If you're autistic and not around people very much, something else happens: you never learn how to act around people. Then, when you are around people, it's hard to know what's going on or what to do, and that's just the start of things. This is why it's important to involve children who have autism with the world that's around them and the people that are in it. This is why children, and adults, with autism need friends.

Making friends

When I was really young, even before I started school, my parents decided it would be good for me to be around regular kids, that doing this would let me see how other kids act and help me learn how to be a kid. They started with the children of their friends and kids from our church. It was tough at first, and not always comfortable for me, but it kept me involved with people and was really the beginning of me learning about how to act around people.

When you think about it, friendships really are an important way to help teach children with autism a lot of the things they need to know about life. This is why I think special-needs children and mainstream children should spend lots of time with each other, with helpful supervision guiding them.

One of the best ways to understand autism, and learn how to help someone with autism, is to imagine what it must be like to be autistic. ...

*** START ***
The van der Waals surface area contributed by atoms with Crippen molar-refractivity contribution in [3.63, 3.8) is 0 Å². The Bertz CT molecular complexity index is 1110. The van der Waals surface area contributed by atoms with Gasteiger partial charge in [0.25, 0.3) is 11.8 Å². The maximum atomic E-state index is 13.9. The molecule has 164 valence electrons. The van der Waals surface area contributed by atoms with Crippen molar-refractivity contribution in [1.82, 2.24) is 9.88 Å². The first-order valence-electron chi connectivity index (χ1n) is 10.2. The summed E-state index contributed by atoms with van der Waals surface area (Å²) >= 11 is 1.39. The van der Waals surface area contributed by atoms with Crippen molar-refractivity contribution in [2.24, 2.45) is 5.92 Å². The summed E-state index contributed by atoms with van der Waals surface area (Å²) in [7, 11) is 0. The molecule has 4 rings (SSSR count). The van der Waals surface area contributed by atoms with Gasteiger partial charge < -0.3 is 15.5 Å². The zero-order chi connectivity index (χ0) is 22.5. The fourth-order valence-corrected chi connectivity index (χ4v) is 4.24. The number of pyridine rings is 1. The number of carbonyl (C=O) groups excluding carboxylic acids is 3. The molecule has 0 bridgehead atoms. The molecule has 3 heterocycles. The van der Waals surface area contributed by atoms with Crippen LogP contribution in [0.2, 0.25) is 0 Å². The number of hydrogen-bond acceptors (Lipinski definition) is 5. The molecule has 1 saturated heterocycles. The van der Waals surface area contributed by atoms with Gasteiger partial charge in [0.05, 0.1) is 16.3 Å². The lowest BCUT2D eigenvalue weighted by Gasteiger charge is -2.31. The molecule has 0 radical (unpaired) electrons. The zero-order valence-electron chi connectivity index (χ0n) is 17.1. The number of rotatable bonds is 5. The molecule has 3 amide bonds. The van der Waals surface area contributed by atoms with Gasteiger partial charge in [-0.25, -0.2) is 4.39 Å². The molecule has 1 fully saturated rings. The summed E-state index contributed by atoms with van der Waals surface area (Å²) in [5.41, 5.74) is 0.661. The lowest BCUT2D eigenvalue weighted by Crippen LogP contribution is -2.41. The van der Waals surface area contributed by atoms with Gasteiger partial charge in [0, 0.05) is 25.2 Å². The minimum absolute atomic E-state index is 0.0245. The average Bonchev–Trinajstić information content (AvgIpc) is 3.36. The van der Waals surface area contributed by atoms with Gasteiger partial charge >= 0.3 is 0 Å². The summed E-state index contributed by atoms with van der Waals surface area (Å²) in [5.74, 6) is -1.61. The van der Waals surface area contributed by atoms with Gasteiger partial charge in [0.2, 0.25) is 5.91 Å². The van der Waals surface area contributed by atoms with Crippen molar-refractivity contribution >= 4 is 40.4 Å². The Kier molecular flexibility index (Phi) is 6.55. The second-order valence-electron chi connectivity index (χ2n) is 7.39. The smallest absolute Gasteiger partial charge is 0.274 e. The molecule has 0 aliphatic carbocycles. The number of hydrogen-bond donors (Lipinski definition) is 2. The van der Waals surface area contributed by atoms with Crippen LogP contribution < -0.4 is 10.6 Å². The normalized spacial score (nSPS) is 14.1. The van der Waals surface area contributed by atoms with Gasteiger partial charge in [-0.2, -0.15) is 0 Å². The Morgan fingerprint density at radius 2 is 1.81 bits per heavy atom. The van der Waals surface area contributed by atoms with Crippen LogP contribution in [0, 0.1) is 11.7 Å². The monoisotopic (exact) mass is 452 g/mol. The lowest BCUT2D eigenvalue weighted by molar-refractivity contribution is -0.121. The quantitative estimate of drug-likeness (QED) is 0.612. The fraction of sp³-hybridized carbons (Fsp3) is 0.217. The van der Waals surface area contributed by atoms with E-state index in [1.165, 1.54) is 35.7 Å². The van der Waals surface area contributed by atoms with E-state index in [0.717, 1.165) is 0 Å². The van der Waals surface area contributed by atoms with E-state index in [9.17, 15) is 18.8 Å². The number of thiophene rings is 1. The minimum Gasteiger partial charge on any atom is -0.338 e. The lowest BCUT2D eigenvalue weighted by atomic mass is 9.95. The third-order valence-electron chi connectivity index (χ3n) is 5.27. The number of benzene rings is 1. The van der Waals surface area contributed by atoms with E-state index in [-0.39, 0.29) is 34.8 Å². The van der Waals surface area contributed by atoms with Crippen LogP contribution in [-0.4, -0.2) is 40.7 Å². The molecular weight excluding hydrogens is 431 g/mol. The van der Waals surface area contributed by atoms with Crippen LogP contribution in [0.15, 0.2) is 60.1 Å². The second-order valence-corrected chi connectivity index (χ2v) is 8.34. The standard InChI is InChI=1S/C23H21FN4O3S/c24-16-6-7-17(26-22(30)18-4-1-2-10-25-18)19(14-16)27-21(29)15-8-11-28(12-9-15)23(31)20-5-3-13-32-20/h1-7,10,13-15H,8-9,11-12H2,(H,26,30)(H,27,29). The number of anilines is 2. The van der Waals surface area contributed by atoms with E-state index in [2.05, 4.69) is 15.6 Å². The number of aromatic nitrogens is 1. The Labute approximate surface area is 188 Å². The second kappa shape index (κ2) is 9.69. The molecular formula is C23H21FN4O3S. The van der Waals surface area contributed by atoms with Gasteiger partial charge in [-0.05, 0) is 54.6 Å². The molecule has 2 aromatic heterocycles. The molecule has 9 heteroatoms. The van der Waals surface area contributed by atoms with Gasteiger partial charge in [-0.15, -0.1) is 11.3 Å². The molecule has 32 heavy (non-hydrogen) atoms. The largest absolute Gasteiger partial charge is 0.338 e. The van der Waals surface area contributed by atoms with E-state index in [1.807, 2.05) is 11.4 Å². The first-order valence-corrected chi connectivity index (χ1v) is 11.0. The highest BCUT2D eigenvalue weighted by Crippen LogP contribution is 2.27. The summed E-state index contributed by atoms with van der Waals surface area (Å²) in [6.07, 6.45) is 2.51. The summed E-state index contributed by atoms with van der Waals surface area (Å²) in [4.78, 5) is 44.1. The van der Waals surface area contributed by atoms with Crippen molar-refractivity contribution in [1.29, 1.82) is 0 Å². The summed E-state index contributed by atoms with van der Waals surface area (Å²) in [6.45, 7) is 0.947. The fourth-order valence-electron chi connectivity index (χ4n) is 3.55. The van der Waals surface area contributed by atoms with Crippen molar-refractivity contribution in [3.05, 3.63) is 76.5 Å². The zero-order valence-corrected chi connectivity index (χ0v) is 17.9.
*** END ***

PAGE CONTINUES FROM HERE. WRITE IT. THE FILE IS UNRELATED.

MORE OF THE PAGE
Many of you here today are involved in education, right? What I want everyone to do ... is to pretend that you're a student again. ... For some reason your parents took you to a school in a different country far away where everyone is doing strange things, and you have no idea what they're saying. Bells are going off and there are noises you've never heard before, and sometimes you're supposed to be in your chair and sometimes you're not, and there are unusual smells, and the teacher is talking, but so is the kid behind you, and so is someone out in the hall, and everything is new and strange and different. Even the shirt you're wearing is new, and it feels so weird that it's hard to stop thinking about it, except that the shoes you have on are new and also feel different and the seat you're sitting in isn't exactly like any seat you've ever sat in before. You're somewhere you've never been before, experiencing things you know absolutely nothing about. Nothing is familiar. It's scary and uncomfortable, but there's no way for you to tell anyone that this is how you feel. You can't explain what you're feeling. Now the teacher is talking again, and you recognize some of the words she's saying, but you still don't know what she's talking about. Nothing makes sense.